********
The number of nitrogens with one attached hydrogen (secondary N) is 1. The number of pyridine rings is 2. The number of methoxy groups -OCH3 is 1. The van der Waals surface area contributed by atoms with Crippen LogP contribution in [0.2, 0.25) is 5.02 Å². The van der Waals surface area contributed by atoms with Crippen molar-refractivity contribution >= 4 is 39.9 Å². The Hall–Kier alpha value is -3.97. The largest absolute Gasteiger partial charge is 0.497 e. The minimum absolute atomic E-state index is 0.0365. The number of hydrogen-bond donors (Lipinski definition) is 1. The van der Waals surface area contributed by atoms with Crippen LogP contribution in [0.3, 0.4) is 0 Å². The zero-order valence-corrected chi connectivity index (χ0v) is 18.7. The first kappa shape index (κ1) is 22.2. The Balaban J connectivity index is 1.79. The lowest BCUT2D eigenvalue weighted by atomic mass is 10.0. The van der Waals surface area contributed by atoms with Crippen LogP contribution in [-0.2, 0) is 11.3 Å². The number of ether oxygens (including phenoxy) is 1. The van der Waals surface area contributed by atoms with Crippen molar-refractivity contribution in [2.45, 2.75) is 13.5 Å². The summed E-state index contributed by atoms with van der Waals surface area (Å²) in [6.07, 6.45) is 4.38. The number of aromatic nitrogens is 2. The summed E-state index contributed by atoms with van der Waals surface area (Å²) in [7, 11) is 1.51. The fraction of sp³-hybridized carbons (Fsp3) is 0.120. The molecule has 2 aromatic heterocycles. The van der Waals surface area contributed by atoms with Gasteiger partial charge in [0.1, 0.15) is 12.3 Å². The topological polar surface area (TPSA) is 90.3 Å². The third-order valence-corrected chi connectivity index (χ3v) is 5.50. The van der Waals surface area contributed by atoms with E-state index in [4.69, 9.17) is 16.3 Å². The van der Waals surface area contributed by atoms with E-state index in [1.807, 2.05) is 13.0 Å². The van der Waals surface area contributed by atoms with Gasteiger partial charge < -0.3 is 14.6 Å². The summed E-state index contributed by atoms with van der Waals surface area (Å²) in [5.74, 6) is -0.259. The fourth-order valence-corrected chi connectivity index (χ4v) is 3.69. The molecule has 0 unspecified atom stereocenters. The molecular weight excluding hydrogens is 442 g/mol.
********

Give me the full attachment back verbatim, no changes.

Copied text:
The number of nitrogens with one attached hydrogen (secondary N) is 1. The number of pyridine rings is 2. The number of methoxy groups -OCH3 is 1. The van der Waals surface area contributed by atoms with Crippen LogP contribution in [0.2, 0.25) is 5.02 Å². The van der Waals surface area contributed by atoms with Crippen molar-refractivity contribution >= 4 is 39.9 Å². The Hall–Kier alpha value is -3.97. The largest absolute Gasteiger partial charge is 0.497 e. The minimum absolute atomic E-state index is 0.0365. The number of hydrogen-bond donors (Lipinski definition) is 1. The van der Waals surface area contributed by atoms with Crippen LogP contribution in [0.3, 0.4) is 0 Å². The zero-order valence-corrected chi connectivity index (χ0v) is 18.7. The first kappa shape index (κ1) is 22.2. The Balaban J connectivity index is 1.79. The lowest BCUT2D eigenvalue weighted by atomic mass is 10.0. The van der Waals surface area contributed by atoms with Crippen LogP contribution in [-0.2, 0) is 11.3 Å². The number of ether oxygens (including phenoxy) is 1. The van der Waals surface area contributed by atoms with Crippen molar-refractivity contribution in [2.45, 2.75) is 13.5 Å². The summed E-state index contributed by atoms with van der Waals surface area (Å²) in [6.07, 6.45) is 4.38. The number of aromatic nitrogens is 2. The summed E-state index contributed by atoms with van der Waals surface area (Å²) in [7, 11) is 1.51. The fraction of sp³-hybridized carbons (Fsp3) is 0.120. The molecule has 2 aromatic heterocycles. The van der Waals surface area contributed by atoms with Gasteiger partial charge in [0.1, 0.15) is 12.3 Å². The topological polar surface area (TPSA) is 90.3 Å². The third-order valence-corrected chi connectivity index (χ3v) is 5.50. The van der Waals surface area contributed by atoms with E-state index in [4.69, 9.17) is 16.3 Å². The van der Waals surface area contributed by atoms with E-state index in [1.807, 2.05) is 13.0 Å². The van der Waals surface area contributed by atoms with Gasteiger partial charge < -0.3 is 14.6 Å². The summed E-state index contributed by atoms with van der Waals surface area (Å²) in [5.74, 6) is -0.259. The fourth-order valence-corrected chi connectivity index (χ4v) is 3.69. The molecule has 0 unspecified atom stereocenters. The molecular weight excluding hydrogens is 442 g/mol.